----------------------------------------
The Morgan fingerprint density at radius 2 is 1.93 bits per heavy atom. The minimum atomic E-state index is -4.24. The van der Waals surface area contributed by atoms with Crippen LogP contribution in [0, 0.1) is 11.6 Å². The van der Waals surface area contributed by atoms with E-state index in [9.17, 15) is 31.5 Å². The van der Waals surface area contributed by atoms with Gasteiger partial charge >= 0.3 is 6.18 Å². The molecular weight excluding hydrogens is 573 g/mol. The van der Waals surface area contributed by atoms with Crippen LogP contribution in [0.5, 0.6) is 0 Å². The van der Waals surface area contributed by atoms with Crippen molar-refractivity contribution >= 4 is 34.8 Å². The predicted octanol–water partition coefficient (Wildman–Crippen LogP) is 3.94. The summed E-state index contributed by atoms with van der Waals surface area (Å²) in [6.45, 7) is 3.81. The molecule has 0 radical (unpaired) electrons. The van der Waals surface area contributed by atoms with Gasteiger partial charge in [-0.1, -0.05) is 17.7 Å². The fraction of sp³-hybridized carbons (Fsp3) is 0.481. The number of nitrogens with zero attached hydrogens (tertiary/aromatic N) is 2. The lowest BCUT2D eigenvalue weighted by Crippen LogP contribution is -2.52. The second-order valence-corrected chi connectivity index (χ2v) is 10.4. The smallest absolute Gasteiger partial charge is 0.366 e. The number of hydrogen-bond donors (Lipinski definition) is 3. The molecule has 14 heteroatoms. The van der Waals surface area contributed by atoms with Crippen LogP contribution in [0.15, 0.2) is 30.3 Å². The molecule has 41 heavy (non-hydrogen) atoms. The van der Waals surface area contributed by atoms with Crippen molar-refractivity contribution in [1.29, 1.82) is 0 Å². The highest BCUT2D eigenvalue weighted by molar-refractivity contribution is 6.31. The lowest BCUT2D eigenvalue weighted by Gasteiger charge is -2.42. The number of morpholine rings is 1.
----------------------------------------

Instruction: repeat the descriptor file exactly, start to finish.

The Morgan fingerprint density at radius 2 is 1.93 bits per heavy atom. The minimum atomic E-state index is -4.24. The van der Waals surface area contributed by atoms with Crippen LogP contribution in [0, 0.1) is 11.6 Å². The van der Waals surface area contributed by atoms with E-state index in [9.17, 15) is 31.5 Å². The van der Waals surface area contributed by atoms with Gasteiger partial charge >= 0.3 is 6.18 Å². The molecular weight excluding hydrogens is 573 g/mol. The van der Waals surface area contributed by atoms with Crippen LogP contribution in [0.5, 0.6) is 0 Å². The van der Waals surface area contributed by atoms with Crippen molar-refractivity contribution >= 4 is 34.8 Å². The predicted octanol–water partition coefficient (Wildman–Crippen LogP) is 3.94. The summed E-state index contributed by atoms with van der Waals surface area (Å²) in [6.45, 7) is 3.81. The molecule has 0 radical (unpaired) electrons. The van der Waals surface area contributed by atoms with Gasteiger partial charge in [-0.1, -0.05) is 17.7 Å². The fraction of sp³-hybridized carbons (Fsp3) is 0.481. The number of nitrogens with zero attached hydrogens (tertiary/aromatic N) is 2. The lowest BCUT2D eigenvalue weighted by Crippen LogP contribution is -2.52. The second-order valence-corrected chi connectivity index (χ2v) is 10.4. The smallest absolute Gasteiger partial charge is 0.366 e. The number of hydrogen-bond donors (Lipinski definition) is 3. The molecule has 14 heteroatoms. The van der Waals surface area contributed by atoms with Crippen LogP contribution in [0.15, 0.2) is 30.3 Å². The molecule has 41 heavy (non-hydrogen) atoms. The van der Waals surface area contributed by atoms with Crippen molar-refractivity contribution in [1.29, 1.82) is 0 Å². The highest BCUT2D eigenvalue weighted by molar-refractivity contribution is 6.31. The lowest BCUT2D eigenvalue weighted by Gasteiger charge is -2.42. The number of morpholine rings is 1.